under the Act was issued on 11th November, 1954. In 1957 record of rights was prepared under Section 44 of the Act
according to which the land was held retainable under Section 6(1)(b) of the
Act. The possession was handed over to the original owners in 1981 on
liquidation of the lessee on an order being passed by the High Court directing
official liquidator to disclaim the property which was later transferred to the
writ petitioners in terms of the agreements of sale entered in the year 1988
and sale deeds in 1992-93. Meanwhile, in the year 1991 on proceedings being
taken under the ULC Act, 6145.90 square meter of the land was held to be excess
under the said Act. In June 1993, the plans were sanctioned and construction
commenced. It can, thus, be seen that after the preparation of record-of-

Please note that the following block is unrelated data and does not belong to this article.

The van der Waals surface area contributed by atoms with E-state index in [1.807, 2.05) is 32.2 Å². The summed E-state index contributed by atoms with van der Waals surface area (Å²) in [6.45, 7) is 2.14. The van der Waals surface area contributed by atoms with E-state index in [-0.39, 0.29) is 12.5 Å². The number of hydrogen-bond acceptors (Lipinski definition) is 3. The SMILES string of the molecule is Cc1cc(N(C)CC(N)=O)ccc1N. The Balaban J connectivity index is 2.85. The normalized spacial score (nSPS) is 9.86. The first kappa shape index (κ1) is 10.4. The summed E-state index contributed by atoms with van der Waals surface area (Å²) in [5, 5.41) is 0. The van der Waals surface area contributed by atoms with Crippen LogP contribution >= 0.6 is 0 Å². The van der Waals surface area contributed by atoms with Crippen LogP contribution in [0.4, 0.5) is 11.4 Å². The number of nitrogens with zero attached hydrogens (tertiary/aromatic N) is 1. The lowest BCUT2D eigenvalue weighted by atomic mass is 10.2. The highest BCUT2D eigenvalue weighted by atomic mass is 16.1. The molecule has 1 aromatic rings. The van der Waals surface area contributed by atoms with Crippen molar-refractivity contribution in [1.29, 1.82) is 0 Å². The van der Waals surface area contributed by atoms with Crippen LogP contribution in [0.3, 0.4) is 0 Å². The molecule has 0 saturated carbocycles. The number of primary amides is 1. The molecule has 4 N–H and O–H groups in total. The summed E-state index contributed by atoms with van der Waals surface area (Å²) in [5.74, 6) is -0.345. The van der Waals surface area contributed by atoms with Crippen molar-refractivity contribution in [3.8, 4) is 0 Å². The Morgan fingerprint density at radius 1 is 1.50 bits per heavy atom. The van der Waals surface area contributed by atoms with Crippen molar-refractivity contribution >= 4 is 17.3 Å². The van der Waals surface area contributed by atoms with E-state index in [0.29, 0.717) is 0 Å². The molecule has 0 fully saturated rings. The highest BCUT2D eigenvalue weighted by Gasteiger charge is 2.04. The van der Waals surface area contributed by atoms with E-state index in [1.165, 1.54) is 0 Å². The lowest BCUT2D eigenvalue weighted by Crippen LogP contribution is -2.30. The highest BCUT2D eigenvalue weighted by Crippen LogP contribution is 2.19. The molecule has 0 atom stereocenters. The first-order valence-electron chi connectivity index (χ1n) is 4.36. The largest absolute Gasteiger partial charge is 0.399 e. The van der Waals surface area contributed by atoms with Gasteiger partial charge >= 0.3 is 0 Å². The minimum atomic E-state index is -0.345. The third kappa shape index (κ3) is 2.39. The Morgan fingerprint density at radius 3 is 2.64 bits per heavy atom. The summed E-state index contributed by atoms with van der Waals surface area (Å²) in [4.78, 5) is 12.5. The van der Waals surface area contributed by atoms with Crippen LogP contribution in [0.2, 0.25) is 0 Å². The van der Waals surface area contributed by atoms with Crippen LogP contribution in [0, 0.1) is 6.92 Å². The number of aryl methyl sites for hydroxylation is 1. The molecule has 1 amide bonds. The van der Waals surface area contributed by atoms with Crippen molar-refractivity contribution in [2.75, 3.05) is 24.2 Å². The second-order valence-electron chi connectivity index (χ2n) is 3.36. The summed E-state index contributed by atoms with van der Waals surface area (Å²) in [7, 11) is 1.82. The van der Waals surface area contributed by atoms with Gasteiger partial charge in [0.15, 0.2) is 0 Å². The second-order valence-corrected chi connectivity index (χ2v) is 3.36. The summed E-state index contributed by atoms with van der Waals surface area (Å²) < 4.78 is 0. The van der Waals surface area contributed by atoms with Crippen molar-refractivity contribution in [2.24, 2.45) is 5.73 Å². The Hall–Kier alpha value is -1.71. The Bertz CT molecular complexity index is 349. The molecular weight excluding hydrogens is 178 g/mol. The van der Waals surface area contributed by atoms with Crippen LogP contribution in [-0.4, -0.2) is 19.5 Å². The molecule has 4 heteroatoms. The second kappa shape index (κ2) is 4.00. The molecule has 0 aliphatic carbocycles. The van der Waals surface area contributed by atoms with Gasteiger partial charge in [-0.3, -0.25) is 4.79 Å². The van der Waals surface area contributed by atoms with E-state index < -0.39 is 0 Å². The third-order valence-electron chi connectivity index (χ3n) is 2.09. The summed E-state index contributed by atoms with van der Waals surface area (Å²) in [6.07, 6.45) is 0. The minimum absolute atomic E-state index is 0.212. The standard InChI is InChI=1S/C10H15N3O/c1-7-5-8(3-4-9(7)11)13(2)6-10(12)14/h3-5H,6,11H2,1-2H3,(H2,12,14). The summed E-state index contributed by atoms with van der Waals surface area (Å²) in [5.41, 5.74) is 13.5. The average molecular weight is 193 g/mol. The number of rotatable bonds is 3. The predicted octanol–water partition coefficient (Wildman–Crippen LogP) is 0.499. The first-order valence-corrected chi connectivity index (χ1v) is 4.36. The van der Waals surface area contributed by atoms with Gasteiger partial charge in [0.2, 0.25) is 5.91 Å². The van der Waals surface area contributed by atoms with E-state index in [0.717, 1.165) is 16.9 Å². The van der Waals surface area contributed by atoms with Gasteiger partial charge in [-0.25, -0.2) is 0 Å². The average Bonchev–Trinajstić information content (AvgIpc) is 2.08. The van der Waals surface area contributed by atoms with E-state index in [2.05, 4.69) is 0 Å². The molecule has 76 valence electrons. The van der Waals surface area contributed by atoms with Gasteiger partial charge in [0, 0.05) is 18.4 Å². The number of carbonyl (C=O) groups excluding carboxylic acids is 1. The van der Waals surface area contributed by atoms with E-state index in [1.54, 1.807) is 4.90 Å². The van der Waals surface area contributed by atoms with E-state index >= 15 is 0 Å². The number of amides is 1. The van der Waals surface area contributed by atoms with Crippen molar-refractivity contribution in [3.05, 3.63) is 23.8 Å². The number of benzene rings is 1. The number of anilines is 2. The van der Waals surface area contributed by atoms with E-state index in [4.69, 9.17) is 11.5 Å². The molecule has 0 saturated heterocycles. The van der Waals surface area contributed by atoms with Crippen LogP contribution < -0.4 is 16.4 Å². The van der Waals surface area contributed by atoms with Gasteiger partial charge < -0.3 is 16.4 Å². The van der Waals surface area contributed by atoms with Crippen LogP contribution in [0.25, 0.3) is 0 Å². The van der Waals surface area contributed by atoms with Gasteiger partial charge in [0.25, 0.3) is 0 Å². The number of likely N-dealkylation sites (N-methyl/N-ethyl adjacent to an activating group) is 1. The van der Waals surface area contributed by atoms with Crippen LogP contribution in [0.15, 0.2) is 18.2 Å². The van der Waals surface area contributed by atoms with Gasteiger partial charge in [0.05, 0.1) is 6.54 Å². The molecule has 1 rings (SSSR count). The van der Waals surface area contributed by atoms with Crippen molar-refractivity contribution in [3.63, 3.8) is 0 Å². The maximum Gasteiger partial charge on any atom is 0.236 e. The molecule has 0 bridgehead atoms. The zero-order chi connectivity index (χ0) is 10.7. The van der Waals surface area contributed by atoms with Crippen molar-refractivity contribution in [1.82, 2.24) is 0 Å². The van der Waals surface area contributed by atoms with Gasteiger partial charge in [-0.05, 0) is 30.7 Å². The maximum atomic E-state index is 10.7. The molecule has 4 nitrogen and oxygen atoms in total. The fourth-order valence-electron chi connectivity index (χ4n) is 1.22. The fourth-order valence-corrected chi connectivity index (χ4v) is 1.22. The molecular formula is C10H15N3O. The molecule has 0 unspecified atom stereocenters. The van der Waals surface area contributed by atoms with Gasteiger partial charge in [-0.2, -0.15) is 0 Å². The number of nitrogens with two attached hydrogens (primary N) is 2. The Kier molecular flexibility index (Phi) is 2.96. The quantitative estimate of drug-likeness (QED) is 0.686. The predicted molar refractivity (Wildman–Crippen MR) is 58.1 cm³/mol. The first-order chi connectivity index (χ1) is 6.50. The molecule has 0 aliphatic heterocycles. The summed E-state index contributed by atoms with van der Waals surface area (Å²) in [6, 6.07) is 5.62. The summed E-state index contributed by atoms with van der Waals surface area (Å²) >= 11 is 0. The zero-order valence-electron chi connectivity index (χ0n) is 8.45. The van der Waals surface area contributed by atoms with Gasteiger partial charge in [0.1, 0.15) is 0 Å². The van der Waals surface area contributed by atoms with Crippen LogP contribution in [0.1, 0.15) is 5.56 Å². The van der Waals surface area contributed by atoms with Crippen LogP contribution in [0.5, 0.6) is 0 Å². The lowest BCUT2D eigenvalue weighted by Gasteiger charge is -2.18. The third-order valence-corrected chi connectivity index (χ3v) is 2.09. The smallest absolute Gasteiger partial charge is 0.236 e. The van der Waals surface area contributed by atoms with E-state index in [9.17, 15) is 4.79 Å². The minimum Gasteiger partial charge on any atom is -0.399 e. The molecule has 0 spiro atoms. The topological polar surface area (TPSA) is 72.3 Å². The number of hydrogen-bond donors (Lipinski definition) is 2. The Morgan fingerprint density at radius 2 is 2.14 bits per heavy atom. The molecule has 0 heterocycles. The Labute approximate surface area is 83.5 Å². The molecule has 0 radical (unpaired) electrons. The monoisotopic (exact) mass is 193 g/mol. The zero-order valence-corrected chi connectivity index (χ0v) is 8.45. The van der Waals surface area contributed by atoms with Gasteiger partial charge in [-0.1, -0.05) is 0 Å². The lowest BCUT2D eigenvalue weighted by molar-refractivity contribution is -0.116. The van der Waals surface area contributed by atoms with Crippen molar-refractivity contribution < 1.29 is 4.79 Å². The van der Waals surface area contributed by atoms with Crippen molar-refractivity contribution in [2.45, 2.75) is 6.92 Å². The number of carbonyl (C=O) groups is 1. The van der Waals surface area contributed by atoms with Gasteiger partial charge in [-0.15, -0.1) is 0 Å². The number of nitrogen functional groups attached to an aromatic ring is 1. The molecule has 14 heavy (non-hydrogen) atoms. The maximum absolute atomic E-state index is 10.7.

rights, not only the appellants did not take any steps and slept over the
matter but various steps as above were taken by the respondents in respect of
the land in question. The argument that the proceedings under the ULC Act or
the preparation of record-of-rights were ultra vires and the acts without
jurisdiction and, therefore, those proceedings would not operate as a bar in
appellants invoking inherent jurisdiction under Section 151 CPC by virtue of
conferment of such power under Section 57A of the Act is wholly misconceived
and misplaced. The inherent powers cannot be used to reopen the settled
matters. These powers cannot be resorted to when there are specific provisions
of the Act to deal with the situation. It would be an abuse to allow the
reopening of the settled matter after nearly four decades in the purported
exercise of inherent powers. It has not even been suggested that there was any
collusion or fraud on behalf of the writ petitioners or the erstwhile owners.
There is no explanation much less satisfactory explanation for total inaction
on the part of the appellants for all these years.
Arjun Singh v. Mohindra Kumar and Ors. (AIR 1964 SC 993) it was, inter alia,
observed as follows: